INKSTER, Mich. (CBS DETROIT) – It’s been a year since a Minnesota police officer shot and killed Philando Castile. On the anniversary of his death the reoccurring issue of excessive police force and ongoing racial tensions in many communities across the country remain as volatile as ever.

Castile, a black man, had been pulled over for a broken tail light by Jeronimo Yanez, a St. Anthony, Minnesota, police officer, on July 6, 2016 with his girlfriend and her child in the car. When the police approached the car Castile notified Yanez, who is white, that he had a gun in the car.

In the moments that followed — Castile was shot up to seven times by Yanez. Castile died within hours of being shot and Yanez was charged with second degree murder and other related charges. He was found not guilty on all counts.

That’s a repeating pattern to many in the community and a deep wound in many police departments as well.

Chief of Police in Inkster, William Riley believes most officers are good, and only one percent of them in the nation should not be on the force.

“Do we have some ones who don’t need to be there? Absolutely. I’ll be the first person to tell you and anybody else … yeah there are some who get through that shouldn’t be police officers.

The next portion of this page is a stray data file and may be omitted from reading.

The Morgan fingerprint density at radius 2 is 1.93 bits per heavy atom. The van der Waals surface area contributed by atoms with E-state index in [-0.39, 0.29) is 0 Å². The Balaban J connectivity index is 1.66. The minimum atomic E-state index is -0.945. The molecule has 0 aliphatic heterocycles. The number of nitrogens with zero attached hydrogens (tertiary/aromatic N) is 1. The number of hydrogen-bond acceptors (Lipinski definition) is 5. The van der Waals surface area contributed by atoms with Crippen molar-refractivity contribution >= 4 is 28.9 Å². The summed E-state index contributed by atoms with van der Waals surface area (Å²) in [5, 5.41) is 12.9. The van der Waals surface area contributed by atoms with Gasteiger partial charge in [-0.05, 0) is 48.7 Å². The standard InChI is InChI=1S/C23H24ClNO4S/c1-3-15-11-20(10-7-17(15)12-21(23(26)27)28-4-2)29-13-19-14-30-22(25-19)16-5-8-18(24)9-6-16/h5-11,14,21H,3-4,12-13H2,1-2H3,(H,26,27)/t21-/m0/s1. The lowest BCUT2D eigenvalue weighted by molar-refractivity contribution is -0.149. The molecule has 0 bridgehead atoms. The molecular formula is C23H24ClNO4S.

“Some cities or areas are no longer taking care of law enforcement or public safety – period,” says Riley. “So, you’ve got all these things going on and then some places wonder why you can’t get people hired, you can’t get good officers – you can’t keep them.”

While police departments across the country are stinging from the actions of rogue cops — there’s probably not a department in the country which has not suffered a loss of one of their own.

Riley notes that losses within their department still leave an open wound.

“Thirty years ago — there were three officers on a call to a local motel … it resulted in, unfortunately, three officers getting killed. That was July 9, 1987.”

He speaks of other losses in the department — in 1994 –“a single officer was also killed in the line of duty.”

“Our memorial — in its thirtieth year — honors the memories of the fallen officers,” said Riley.

Riley says all of the cuts in pensions and pay, make it more difficult to find good officers who are willing to make law enforcement a career.


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